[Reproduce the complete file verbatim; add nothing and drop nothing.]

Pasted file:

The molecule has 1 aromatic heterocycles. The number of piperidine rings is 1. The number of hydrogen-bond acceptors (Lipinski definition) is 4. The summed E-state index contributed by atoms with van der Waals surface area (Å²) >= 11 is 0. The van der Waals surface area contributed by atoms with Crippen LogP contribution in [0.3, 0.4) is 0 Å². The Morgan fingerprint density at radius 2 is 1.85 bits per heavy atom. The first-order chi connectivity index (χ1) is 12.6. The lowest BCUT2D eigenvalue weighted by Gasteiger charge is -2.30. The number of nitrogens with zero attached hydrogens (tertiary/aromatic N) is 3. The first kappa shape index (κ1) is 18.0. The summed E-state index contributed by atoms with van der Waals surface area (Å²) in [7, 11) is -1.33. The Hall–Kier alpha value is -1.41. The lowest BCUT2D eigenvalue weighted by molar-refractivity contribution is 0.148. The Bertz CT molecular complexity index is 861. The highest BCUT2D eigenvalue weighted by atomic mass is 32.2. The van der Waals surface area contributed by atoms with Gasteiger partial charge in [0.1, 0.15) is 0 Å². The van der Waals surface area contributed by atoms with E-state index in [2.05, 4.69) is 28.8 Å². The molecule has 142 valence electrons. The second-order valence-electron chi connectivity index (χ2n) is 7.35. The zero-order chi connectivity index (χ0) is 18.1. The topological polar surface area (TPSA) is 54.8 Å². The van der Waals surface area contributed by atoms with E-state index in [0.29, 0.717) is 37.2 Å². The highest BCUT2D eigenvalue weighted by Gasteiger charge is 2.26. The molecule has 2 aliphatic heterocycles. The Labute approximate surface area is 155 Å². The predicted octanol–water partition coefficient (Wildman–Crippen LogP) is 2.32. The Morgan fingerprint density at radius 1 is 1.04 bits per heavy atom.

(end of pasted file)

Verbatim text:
The molecule has 1 aromatic heterocycles. The number of piperidine rings is 1. The number of hydrogen-bond acceptors (Lipinski definition) is 4. The summed E-state index contributed by atoms with van der Waals surface area (Å²) >= 11 is 0. The van der Waals surface area contributed by atoms with Crippen LogP contribution in [0.3, 0.4) is 0 Å². The Morgan fingerprint density at radius 2 is 1.85 bits per heavy atom. The first-order chi connectivity index (χ1) is 12.6. The lowest BCUT2D eigenvalue weighted by Gasteiger charge is -2.30. The number of nitrogens with zero attached hydrogens (tertiary/aromatic N) is 3. The first kappa shape index (κ1) is 18.0. The summed E-state index contributed by atoms with van der Waals surface area (Å²) in [7, 11) is -1.33. The Hall–Kier alpha value is -1.41. The lowest BCUT2D eigenvalue weighted by molar-refractivity contribution is 0.148. The Bertz CT molecular complexity index is 861. The highest BCUT2D eigenvalue weighted by atomic mass is 32.2. The van der Waals surface area contributed by atoms with Gasteiger partial charge in [0.1, 0.15) is 0 Å². The van der Waals surface area contributed by atoms with E-state index in [2.05, 4.69) is 28.8 Å². The molecule has 142 valence electrons. The second-order valence-electron chi connectivity index (χ2n) is 7.35. The zero-order chi connectivity index (χ0) is 18.1. The topological polar surface area (TPSA) is 54.8 Å². The van der Waals surface area contributed by atoms with E-state index in [0.29, 0.717) is 37.2 Å². The highest BCUT2D eigenvalue weighted by Gasteiger charge is 2.26. The molecule has 2 aliphatic heterocycles. The Labute approximate surface area is 155 Å². The predicted octanol–water partition coefficient (Wildman–Crippen LogP) is 2.32. The Morgan fingerprint density at radius 1 is 1.04 bits per heavy atom.